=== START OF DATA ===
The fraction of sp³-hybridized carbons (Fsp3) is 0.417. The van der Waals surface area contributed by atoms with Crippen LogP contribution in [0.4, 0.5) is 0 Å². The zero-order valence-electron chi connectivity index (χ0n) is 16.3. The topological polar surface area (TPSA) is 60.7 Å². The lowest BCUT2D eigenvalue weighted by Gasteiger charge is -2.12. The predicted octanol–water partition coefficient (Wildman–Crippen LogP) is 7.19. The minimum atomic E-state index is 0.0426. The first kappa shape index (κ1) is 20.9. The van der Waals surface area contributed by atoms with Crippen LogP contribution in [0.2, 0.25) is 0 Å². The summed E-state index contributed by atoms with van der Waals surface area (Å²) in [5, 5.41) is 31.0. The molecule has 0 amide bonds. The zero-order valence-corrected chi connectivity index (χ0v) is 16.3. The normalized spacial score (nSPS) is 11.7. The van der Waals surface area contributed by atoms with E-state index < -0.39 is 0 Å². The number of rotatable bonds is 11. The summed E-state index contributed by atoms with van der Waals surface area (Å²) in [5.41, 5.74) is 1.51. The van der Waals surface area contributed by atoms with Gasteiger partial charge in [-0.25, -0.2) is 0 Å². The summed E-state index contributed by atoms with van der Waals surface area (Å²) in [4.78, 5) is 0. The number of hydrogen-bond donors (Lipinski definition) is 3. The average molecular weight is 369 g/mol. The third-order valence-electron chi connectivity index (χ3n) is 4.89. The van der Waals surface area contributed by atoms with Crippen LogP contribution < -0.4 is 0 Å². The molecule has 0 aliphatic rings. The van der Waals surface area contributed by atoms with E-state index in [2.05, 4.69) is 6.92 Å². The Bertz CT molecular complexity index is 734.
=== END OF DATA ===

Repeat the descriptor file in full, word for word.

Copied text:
The fraction of sp³-hybridized carbons (Fsp3) is 0.417. The van der Waals surface area contributed by atoms with Crippen LogP contribution in [0.4, 0.5) is 0 Å². The zero-order valence-electron chi connectivity index (χ0n) is 16.3. The topological polar surface area (TPSA) is 60.7 Å². The lowest BCUT2D eigenvalue weighted by Gasteiger charge is -2.12. The predicted octanol–water partition coefficient (Wildman–Crippen LogP) is 7.19. The minimum atomic E-state index is 0.0426. The first kappa shape index (κ1) is 20.9. The van der Waals surface area contributed by atoms with Crippen LogP contribution in [0.2, 0.25) is 0 Å². The summed E-state index contributed by atoms with van der Waals surface area (Å²) in [5, 5.41) is 31.0. The molecule has 0 amide bonds. The zero-order valence-corrected chi connectivity index (χ0v) is 16.3. The normalized spacial score (nSPS) is 11.7. The van der Waals surface area contributed by atoms with E-state index < -0.39 is 0 Å². The number of rotatable bonds is 11. The summed E-state index contributed by atoms with van der Waals surface area (Å²) in [5.41, 5.74) is 1.51. The van der Waals surface area contributed by atoms with Gasteiger partial charge in [-0.25, -0.2) is 0 Å². The summed E-state index contributed by atoms with van der Waals surface area (Å²) in [4.78, 5) is 0. The number of hydrogen-bond donors (Lipinski definition) is 3. The average molecular weight is 369 g/mol. The third-order valence-electron chi connectivity index (χ3n) is 4.89. The van der Waals surface area contributed by atoms with Crippen LogP contribution < -0.4 is 0 Å². The molecule has 0 aliphatic rings. The van der Waals surface area contributed by atoms with E-state index in [2.05, 4.69) is 6.92 Å². The Bertz CT molecular complexity index is 734.